For the second time in as many months, Mayor Michael Bloomberg trekked out the Far West Side for a groundbreaking on a major new development built over a set of railroad tracks. While Brookfield’s Manhattan West is not quite as big as The Related Company’s Hudson Yards, in its size and scale and heft and sheer exclamation of the arrival of this once derelict corner of the city, the project measures up pound for pound. Some 5.4 million square feet of offices and housing and shopping on not much more than one city block.
“With today’s groundbreaking, we’re taking a major step forward in the transformation and rebirth of the Far West Side of Manhattan,” Mayor Michael Bloomberg said from the podium at the corner of 33rd Street and Ninth Avenue. Read More
Historic designations are like monkey traps (yes, these exist): they work in the beginning, but eventually their intended targets learn how to out-smart them. Case in point: development in Tribeca.
For years, the neighborhood’s “historic designation has helped preserve [Tribeca’s] architectural character and low-density environs,” the Wall Street Journal writes, but developers are increasingly finding ways to get around the zoning restrictions. Spurred in part by buyers’ high demand to live in the low-density, somewhat remote area, brokers and developers have lined up a number of new projects that are set to open in the next 18 to 24 months. While some of these new projects are loft and warehouse conversions, most of them are ground-up construction projects. And boy are there a lot of them.
Putting the Mega in Megaprojects: Megamen and Women (Ross, Pinsky, Yaro, Weisbrod) Debate Why Building Big Matters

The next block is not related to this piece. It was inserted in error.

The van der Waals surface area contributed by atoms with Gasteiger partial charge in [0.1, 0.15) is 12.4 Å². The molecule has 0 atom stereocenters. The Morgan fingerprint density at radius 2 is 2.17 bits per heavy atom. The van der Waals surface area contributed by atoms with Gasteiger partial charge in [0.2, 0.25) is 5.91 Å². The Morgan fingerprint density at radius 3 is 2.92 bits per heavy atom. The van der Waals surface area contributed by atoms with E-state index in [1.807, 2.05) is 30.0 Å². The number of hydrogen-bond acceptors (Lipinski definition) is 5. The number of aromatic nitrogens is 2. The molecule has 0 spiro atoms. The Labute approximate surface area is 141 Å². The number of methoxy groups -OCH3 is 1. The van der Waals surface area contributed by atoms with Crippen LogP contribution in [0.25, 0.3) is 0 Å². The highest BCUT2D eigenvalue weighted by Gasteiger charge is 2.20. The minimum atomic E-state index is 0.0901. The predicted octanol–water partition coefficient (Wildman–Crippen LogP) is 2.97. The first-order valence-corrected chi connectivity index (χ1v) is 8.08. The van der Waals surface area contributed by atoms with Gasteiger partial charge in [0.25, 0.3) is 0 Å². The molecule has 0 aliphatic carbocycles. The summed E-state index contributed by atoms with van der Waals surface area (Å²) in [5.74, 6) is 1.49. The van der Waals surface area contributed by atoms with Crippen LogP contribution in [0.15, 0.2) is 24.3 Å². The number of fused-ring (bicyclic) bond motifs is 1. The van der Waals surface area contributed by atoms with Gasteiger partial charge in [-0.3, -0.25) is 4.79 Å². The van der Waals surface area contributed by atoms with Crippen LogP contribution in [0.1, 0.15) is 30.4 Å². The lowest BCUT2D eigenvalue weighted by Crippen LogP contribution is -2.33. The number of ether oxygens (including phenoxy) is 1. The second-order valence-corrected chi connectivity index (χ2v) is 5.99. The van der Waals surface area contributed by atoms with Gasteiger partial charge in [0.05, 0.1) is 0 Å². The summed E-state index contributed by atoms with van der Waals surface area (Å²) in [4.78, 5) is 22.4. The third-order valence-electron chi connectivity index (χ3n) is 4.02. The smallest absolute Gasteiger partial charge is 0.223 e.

According to notable English language scholar Homer Simpson, “mega” means “good.”However, the speakers and panelists at the Center for Urban Real Estate’s conference on New York City megaprojects took a slightly more detailed approach when attempting to define the term.
“I think it’s scale,” said Robert Yaro, president of the Regional Plan Association. “I think it’s a project that’s large enough to essentially transform an entire district of the city.
“To me, what makes a project a megaproject is not to much the size of the project but the size of the impact,” said Seth Pinksy, president of the city’s Economic Development Corporation partially agreeing with Yaro.
Stephen Ross, Related Companies chief, weighed in as well, saying that he thought “The most important thing is it’s transformative.” Read More
They don’t make ‘em like they used to. Between the glassy monstrosities sprouting up downtown and the faux- pre-war developments so popular among foreign buyers further north, New Yorkers are hard pressed to find a classic old building.
Come Spring 2012, however, 55 brand spanking new pre-war apartments will hit the market. How, you ask? A time machine? The machinations of some smooth talking broker? Read More
The 30 or so journalists held captive by Qaddafi loyalists have been released, according to CNN journalist Matthew Chance and news reports.
Mr. Chance’s reports suggest the defeated and apologetic gunman are symbolic of larger dissolution of Qaddafi’s regime.
“In the end – felt sorry for guards. All they knew was Gadhafi’s regime. Read More